It can be hard to wrap one’s head around complex math, especially things like statistics, and especially if a person is not the most math-focused or math-minded. So sometimes I like to root out videos that can help illustrate various topics in a different way than we’ve discussed here over time.
Math is leveraged heavily in the structure and design of slot machines. Math is also leveraged heavily in games of probability, such as Guess Who?, as you narrow down the various traits that the character your opponent has selected could be, and the way you select those traits could make you more or less likely to win over time.
But how does the game Guess Who? relate to slot machines? It may seem like a stretch, but this video from a few years back by Mark Rober can show how statistics and various outcomes, played out over a certain number of times, show how as a certain number of outcomes are completed, they can move closer to the expected percentage of wins/losses.
Effectively, the ability for one side to win or lose more often over another side more often, can over time set up a scenario where one player will win over the other a significant percentage of the time, enough that the winning player will have a consistent advantage.
How this relates to slots is the actual return to player amounts vs. the expected payback percentage over time. In the short term of a single game session, you could win nothing on a slot machine or you could handpay. That doesn’t change the long-term outlook of the game and how it’s designed.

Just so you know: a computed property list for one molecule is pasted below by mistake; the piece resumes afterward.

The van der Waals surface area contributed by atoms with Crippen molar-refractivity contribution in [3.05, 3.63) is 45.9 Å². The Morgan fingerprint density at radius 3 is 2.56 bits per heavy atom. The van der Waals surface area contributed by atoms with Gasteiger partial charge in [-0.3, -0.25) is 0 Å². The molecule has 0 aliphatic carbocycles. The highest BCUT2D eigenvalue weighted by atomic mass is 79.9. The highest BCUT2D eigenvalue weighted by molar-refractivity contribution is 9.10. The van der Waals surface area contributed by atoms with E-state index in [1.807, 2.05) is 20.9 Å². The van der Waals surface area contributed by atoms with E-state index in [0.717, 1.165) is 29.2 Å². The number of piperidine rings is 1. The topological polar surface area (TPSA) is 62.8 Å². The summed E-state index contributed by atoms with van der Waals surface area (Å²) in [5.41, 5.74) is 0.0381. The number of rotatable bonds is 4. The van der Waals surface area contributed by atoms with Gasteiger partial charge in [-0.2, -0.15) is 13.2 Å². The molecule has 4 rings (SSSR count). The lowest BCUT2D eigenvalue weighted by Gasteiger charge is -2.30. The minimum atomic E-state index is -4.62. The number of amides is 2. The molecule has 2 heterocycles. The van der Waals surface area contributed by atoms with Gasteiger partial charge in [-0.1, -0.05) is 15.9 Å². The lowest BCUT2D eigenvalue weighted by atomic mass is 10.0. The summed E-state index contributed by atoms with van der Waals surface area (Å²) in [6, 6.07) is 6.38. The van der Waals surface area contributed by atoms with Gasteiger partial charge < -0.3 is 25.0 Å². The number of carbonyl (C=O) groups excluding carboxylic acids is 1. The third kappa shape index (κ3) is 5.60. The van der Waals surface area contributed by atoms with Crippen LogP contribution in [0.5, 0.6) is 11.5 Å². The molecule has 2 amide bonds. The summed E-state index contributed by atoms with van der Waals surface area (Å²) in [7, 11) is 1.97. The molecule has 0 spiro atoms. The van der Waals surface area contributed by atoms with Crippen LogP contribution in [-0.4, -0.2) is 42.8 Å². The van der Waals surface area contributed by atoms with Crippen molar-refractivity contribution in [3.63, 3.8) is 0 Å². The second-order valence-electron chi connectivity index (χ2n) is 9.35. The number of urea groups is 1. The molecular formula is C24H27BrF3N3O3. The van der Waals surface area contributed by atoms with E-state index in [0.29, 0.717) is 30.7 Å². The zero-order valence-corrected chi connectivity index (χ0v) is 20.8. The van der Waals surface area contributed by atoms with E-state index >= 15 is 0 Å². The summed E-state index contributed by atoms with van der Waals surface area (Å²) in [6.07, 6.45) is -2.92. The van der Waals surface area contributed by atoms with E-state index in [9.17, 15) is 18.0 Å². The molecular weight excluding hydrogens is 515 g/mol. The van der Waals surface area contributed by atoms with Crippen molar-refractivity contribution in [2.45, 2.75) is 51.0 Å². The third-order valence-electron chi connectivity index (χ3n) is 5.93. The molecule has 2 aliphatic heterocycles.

Over hundreds of thousands of spins, the game will over time converge on its expected payback percentage, based on the payout setting a casino has selected for its casino floor. The casino is expected to win, more often than not, and over enough players and enough spins, it does just that.
There are times players believe games are configured to pay too poorly, or the game is “rigged,” but it’s not just the long term advantage, but the short term swings, that can ultimately lead to huge wins or disappointing losses, are all part of the journey that over the long term gets a game to its expected payback.
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